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Presentation on theme: "Royal Palaces 8 Form Подготовила: Богословская Татьяна Александровна. МУНИЦИПАЛЬНОЕ ОБЩЕОБРАЗОВАТЕЛЬНОЕ УЧРЕЖДЕНИЕ «СРЕДНЯЯ ОБЩЕОБРАЗОВАТЕЛЬНАЯ ШКОЛА»№1."— Presentation transcript:

1 Royal Palaces 8 Form Подготовила: Богословская Татьяна Александровна. МУНИЦИПАЛЬНОЕ ОБЩЕОБРАЗОВАТЕЛЬНОЕ УЧРЕЖДЕНИЕ «СРЕДНЯЯ ОБЩЕОБРАЗОВАТЕЛЬНАЯ ШКОЛА»№1 с углубленным изучением отдельных предметов село АЛЕКСАНДРОВСКОЕ

2 The Tower of London The Tower of London was built more than 900 years ago. Vistors come to see the Crown Jewels and the Tower guards called 'Beefeaters'. Nearest Tube:Tower Hill (Circle) London Bridge (Northern, Jubilee,) Adults £12, kids £7.80, concess £9

3 One thousand year-old prison, palace and place of execution. With its stunning riverside backdrop, the Tower has been used as a prison, palace and place of execution, arsenal, mint and menagerie(зверинец), since its construction following the Norman Conquest of 1066. After King Henry VIII's break with the Catholic Church it housed religious prisoners including two of Henry VIII's six wives (Anne Boleyn and Catherine Howard), both of whom were beheaded at Tower Green. It is now one of the most famous structures in the world and hosts a range of exhibitions which celebrate and represent some of the most spectacular aspects of its gory(кровавый) and glorious past.

4 The Tower of London With over 1000 years of royal history hiding within its highly fortified walls, a trip to the Tower of London is like being involved in one of the most spectacular dramas of all time. Follow in the unfortunate footsteps of Queen Anne Boleyn as she walks to meet her tragic fate at the scaffold (эшафот) on Tower Green. Join Edward I in the court fest within the Medieval Tower and admire Henry VIII's armour (доспехи), weaponry and torture instruments in the White Tower before being dazzled by the array(масса) of royal jewels, crowns and diamonds encased in the Jewel and Martin Towers.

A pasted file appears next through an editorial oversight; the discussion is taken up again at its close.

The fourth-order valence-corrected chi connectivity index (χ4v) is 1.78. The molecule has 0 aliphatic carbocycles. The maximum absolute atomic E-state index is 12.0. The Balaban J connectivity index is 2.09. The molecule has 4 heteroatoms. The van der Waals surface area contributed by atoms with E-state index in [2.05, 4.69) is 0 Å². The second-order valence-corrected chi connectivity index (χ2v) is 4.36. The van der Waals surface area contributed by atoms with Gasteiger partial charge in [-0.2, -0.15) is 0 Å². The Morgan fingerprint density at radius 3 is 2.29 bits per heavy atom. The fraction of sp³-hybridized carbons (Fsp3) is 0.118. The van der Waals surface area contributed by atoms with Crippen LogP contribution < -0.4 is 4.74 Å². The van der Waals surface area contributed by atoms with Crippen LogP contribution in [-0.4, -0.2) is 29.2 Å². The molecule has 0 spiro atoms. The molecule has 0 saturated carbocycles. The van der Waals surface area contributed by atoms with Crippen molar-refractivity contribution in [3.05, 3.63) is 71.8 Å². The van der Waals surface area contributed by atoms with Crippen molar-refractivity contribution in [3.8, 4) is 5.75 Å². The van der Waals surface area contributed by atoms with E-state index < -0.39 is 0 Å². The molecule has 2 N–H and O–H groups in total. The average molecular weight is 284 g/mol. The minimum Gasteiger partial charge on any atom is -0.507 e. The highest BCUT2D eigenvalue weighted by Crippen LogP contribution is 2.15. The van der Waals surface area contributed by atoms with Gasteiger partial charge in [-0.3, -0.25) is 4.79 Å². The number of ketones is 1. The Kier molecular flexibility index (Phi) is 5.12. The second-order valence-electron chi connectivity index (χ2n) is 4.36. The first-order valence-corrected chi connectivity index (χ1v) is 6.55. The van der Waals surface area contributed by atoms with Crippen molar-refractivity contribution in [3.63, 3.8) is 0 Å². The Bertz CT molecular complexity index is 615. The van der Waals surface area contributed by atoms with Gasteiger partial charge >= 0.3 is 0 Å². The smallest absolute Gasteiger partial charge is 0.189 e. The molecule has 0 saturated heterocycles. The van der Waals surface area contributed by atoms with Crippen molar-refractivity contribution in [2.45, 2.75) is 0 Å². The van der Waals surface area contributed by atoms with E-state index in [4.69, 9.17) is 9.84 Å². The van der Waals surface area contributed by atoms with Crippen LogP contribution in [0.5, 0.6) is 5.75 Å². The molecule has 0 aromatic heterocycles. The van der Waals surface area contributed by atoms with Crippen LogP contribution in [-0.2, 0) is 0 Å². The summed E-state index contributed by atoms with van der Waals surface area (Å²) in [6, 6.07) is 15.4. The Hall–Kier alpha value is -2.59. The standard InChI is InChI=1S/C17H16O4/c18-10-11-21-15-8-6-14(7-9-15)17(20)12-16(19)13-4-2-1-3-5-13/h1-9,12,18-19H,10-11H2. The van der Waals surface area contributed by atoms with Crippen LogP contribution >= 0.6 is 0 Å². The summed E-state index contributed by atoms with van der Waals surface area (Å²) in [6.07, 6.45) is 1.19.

5 The Tower of London Did you know? About 150 people still live within the walls of the Tower of London, these are mainly the Yeoman Warders (or 'Beefeaters') and their families. Address: Tower Hill, EC3N 4AB Phone: 0844 482 7777 | Outside UK +44 (0)20 3166 6000 Timing: Tue to Sat 9am-5.30pm, Sun & Mon 10am-5.30pm Pricing: £17 (Adults) £14.50 (Concs) £9.50 (Under 16s) Nearest Station: Tower Hill Tube

6 Hampton Court Palace Travel through over 500 years of rich royal history reflected in the palace's varied and stunning mix of Baroque and Tudor architecture. The winding corridors, lavish State Apartments, expansive Tudor kitchens, immaculate 60-acre riverside gardens and maze (лабиринт) together make Hampton Court the oldest surviving Tudor palace in England. From the early 1500s when King Henry VIII's lavish (щедрый) re- decoration and extension transformed Cardinal Woolsey's country seat into a palace more than fit for a king, through to 1996 when fires ripped through the King's Apartments. East Molesey, Surrey,

7 Oldest surviving Tudor palace in England. Hampton Court has undergone a lot of changes. In 1689 King William III commissioned Sir Christopher Wren to rebuild the palace. Thankfully, lack of money and time prevented total demolition of the building and Henry VIII's Tudor palace remains to this day - a testimony to the estate's original and most celebrated owner. The palace also houses one of the most important works of the Italian Renaissance - Andreas Mantegna's 'Triumphs of Caesar'. This formidable sequence of nine paintings is on permanent display in the Lower Orangery.

8 Hampton Court Palace No trip to Hampton Court is complete without a visit to the world's oldest and largest vines, a stroll around the glorious formal and informal riverside gardens and a tour around the world-famous trapezoidal maze - part of William III's Wilderness Garden and the oldest surviving hedge maze still in use. A revolutionary audio installation brings the maze alive for visitors. Using fragments of music, snatches of laughter, the seductive rustling of fine silks and snatches of covert conversations the audio installation brings to life an age when the maze symbolized an opportunity for secrecy.